By 96five Monday 4 Jun 2018
Parenting – as we all know can be tricky to navigate. A common piece of advice that we see given a lot is to work out what style or methods of parenting will suit you best, but is this the best way to go about things?
So before we go deciding what type of parent we are, or whether or not that’s a good question to ask to begin with, what are the parenting styles? We sat down with parenting expert Michelle Mitchell to find answers.
First off is the authoritative parent. They run a tight ship, they enforce rules, and they discipline their children when those rules are not followed. This is a style of parenting that has been particularly pervasive in Australian culture, and for some families it works quite well – but as Michelle points out whilst it has short term results it may not work in the long run “So you might get the dishes put away really quickly but then you’ll see maybe an older man in his thirties going for a job interview and hes got a script playing in his head and that script is the script that his dad would yell at him quite often. It gets quick results but it hasn’t done his self esteem any good.” This is something that Michelle talks about a lot throughout the types of parenting. Whilst they may seem to work in one area, they fall short in others. Michelle also makes a very clear distinction between authoritative and authoritarian parenting, one that is shared by other experts in the field. Whilst the authoritarian parent uses their power as a reaction to most things the authoritative parent understands their authority as a parent and uses it wisely and carefully. The latter of the two still uses the power and control of the first but in a way that preserves the trust and respect of the child.
I think it’s a real mistake to think that there’s one type of parenting style or one thing that works for all kids.
Next, on the other end of the spectrum is the laid back parent. This parent is permissive or really indulgent, giving their child and letting them do whatever they desire. Whilst this can be quite liberating for both parent and child Michelle points out that this type of parenting can lead down a slippery slope to spoiling your child – “So you see kids that might have a lot of stuff, the parents are very indulgent so saying yes to a lot of things. So if a kid cries we say yes to them by giving them whatever they want. Then the flip-side of that is that we can end up with very spoilt kids who aren’t very resilient and don’t know how to hear no”. So once again what initially seems like a good ideal of parenting to embody can lead to problems down the line in the child’s life and yours.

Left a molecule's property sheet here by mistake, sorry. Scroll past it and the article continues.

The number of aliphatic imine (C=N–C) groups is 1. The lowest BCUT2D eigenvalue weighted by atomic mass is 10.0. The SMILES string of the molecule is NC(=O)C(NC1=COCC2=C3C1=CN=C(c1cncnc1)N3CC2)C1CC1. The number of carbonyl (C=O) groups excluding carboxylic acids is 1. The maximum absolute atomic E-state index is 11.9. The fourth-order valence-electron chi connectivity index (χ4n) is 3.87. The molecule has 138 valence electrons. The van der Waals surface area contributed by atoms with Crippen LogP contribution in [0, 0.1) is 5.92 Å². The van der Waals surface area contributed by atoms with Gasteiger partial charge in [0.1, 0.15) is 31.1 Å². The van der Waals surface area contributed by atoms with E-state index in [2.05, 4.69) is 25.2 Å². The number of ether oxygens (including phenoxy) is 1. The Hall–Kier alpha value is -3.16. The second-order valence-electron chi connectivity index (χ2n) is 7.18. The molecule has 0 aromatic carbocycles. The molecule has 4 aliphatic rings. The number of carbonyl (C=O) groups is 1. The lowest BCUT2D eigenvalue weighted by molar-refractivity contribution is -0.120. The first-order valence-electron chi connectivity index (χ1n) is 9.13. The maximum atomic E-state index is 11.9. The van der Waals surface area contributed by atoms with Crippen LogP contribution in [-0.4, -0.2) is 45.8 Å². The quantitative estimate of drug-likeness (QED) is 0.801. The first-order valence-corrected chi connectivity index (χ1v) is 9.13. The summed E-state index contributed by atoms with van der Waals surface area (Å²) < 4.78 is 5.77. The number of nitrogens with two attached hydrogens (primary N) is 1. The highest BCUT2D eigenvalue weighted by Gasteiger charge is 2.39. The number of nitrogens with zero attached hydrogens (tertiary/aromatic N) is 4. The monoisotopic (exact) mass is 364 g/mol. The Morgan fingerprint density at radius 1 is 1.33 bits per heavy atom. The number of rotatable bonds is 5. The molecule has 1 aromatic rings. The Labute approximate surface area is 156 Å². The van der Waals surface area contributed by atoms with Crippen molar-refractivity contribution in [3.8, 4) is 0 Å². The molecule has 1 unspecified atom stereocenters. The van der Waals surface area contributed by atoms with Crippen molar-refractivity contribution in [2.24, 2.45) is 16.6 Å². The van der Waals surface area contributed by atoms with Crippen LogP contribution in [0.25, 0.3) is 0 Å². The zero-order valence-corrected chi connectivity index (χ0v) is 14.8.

What if neither of these two really describe how you handle your child your child – because you’re too busy. Maybe your partner does much of the parenting or Maybe you just don’t have the closest relationship with your child. These are hallmarks of the uninvolved parent. According to Michelle these parents will “avoid the tension or conflict in homes when kids really need them to move on in and be engaged. So you think of it like this, maybe a dad who hears his daughter getting upset about something and he just puts the newspaper up.” Some parents believe that this form of parenting fosters independence in the child, however you end up missing out on having a close relationship with your child – based on mutual respect and familiarity with one another.
we are uniquely graced to raise our own kids and we do it consciously to the best of our abilities
Types can be a good way to describe to each other and ourselves what type of parent we feel like we tend to be, or want to be more like. However in the end trying to fit ourselves into neat little boxes of what our parenting style we are is a real mistake. There isn’t going to be one type of parenting style or one thing that works for all kids (or all parents for that matter!). For example some parents be quite hard on their kids especially in sporting capacities, for example sports coaches can have quite a lot of discipline around their kids. They know that line of what their kids can and cant handle and how far to push them. Then of course it doesnt work with other children and their personality styles not handle it. “I think the ideal is that we are uniquely graced to raise our own kids and we do it consciously to the best of our abilities. Were going to give them the very best of who we are. And were always learning and growing and changing. We’re always going to have tendency one way or another. Some people are going to have more of a tendency to be more dominant and authoritative and others are going to have more tendency to be more relaxed.”
Its that consciousness and awareness of who you are as a person and who your kids are that will help you find the methods of parenting that work best for your family. Part of that is recognizing the good and the bad in the different ideals of parenting, and mixing and matching to find the best fit for you. For more from Michelle and her parenting tips, visit her website here!